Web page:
In this work, it remains difficult to determine what aspects of a composition demonstrate the artist’s intent, and what is simply a product of the tools available. Bryce, for example, was a software application that allowed for easily generated, highly detailed renders of fractal-based landscapes. The proliferation of these geologic forms in the work of early digital artists such as Andrews and Elliott may simply be a product of this availability. In his 1990 essay on the significance of digital networking in contemporary art practice, Is There Love in the Telematic Embrace?, Roy Ascott writes:
“It may not be an exaggeration to say that the “content” of a telematic art will depend in large measure on the nature of the interface; that is, the kind of configurations and assemblies of image, sound, and text, the kind of restructuring and articulation of environment that telematic interactivity might yield, will be determined by the freedoms and fluidity available at the interface.”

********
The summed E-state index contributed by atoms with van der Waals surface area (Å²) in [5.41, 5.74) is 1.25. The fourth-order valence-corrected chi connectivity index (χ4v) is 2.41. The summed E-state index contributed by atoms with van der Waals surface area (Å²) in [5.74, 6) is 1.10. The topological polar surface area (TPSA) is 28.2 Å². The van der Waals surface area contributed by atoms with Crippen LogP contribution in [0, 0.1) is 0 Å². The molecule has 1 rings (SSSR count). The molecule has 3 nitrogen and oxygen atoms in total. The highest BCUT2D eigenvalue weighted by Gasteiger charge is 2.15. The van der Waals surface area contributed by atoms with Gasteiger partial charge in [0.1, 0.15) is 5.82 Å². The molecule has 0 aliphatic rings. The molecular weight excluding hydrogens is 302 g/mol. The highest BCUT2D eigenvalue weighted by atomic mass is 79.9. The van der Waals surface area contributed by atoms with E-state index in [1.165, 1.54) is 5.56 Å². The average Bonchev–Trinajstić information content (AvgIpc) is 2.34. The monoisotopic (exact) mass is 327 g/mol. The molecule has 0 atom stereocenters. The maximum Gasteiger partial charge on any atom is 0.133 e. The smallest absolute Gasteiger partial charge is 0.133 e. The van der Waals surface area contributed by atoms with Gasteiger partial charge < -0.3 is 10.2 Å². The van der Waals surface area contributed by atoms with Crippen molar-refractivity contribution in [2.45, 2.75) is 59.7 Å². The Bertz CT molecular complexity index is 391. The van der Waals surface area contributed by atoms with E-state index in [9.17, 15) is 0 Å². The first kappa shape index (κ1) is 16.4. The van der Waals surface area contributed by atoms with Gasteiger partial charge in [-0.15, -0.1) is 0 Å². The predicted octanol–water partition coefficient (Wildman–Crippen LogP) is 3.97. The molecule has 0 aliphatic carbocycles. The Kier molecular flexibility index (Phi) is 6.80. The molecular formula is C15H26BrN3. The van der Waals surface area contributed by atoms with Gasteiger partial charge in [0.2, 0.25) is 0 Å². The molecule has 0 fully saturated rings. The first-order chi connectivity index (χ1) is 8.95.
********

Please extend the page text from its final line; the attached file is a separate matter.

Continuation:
To this end, that software driving the generation of these images is as integral to the work as the images themselves. Andrews, Elliott, and others working in the same vein, are, in some way, channeling the technology itself. They serve, to some degree, as mediums for the message, occupying a role as facilitators, conjuring forth the images intrinsically embedded within the technology. This role of medium, or authorship in conjunction with technology, is not to be considered a lessening of the power of independent creativity, however, but as a growth and expansion of the creative will of humankind as whole.
“Telematic culture means, in short, that we do not think, see, or feel in isolation. Creativity is shared, authorship is distributed…telematic culture amplifies the individual’s capacity for creative thought and action, for more vivid and intense experience, for more informed perception, by enabling her to participate in the production of global vision through networked interaction with other minds, other sensibilities, other sensing and thinking systems across the planet—thought circulating in the medium of data through a multiplicity of different cultural, geographical, social, and personal layers.”